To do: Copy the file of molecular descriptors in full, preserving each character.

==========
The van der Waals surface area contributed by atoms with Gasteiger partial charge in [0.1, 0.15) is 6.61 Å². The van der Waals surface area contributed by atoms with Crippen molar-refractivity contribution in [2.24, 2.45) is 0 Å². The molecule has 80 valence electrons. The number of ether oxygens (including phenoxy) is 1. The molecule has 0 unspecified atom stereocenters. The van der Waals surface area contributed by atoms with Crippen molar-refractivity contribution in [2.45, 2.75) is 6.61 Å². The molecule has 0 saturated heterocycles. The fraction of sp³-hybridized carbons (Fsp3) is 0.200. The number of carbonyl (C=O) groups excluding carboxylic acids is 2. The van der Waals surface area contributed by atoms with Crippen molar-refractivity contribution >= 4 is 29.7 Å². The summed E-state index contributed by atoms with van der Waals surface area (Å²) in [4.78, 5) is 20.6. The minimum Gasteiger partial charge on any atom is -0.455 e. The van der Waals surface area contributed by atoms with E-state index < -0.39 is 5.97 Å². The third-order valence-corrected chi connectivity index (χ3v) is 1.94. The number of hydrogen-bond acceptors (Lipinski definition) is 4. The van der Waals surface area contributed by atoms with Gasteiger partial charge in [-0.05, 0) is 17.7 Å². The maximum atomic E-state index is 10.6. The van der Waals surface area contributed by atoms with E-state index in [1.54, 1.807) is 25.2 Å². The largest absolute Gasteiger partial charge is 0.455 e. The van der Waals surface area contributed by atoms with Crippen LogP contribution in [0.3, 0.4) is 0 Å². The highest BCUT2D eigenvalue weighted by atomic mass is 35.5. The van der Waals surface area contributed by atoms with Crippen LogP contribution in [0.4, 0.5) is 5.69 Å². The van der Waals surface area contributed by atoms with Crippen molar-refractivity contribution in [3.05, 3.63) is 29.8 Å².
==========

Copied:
The van der Waals surface area contributed by atoms with Gasteiger partial charge in [0.1, 0.15) is 6.61 Å². The van der Waals surface area contributed by atoms with Crippen molar-refractivity contribution in [2.24, 2.45) is 0 Å². The molecule has 80 valence electrons. The number of ether oxygens (including phenoxy) is 1. The molecule has 0 unspecified atom stereocenters. The van der Waals surface area contributed by atoms with Crippen molar-refractivity contribution in [2.45, 2.75) is 6.61 Å². The molecule has 0 saturated heterocycles. The fraction of sp³-hybridized carbons (Fsp3) is 0.200. The number of carbonyl (C=O) groups excluding carboxylic acids is 2. The van der Waals surface area contributed by atoms with Crippen molar-refractivity contribution >= 4 is 29.7 Å². The summed E-state index contributed by atoms with van der Waals surface area (Å²) in [4.78, 5) is 20.6. The minimum Gasteiger partial charge on any atom is -0.455 e. The van der Waals surface area contributed by atoms with E-state index < -0.39 is 5.97 Å². The third-order valence-corrected chi connectivity index (χ3v) is 1.94. The number of hydrogen-bond acceptors (Lipinski definition) is 4. The van der Waals surface area contributed by atoms with Gasteiger partial charge in [-0.05, 0) is 17.7 Å². The maximum atomic E-state index is 10.6. The van der Waals surface area contributed by atoms with E-state index in [1.54, 1.807) is 25.2 Å². The largest absolute Gasteiger partial charge is 0.455 e. The van der Waals surface area contributed by atoms with Crippen LogP contribution in [0.3, 0.4) is 0 Å². The highest BCUT2D eigenvalue weighted by atomic mass is 35.5. The van der Waals surface area contributed by atoms with Crippen LogP contribution in [0.4, 0.5) is 5.69 Å². The van der Waals surface area contributed by atoms with Crippen molar-refractivity contribution in [3.05, 3.63) is 29.8 Å².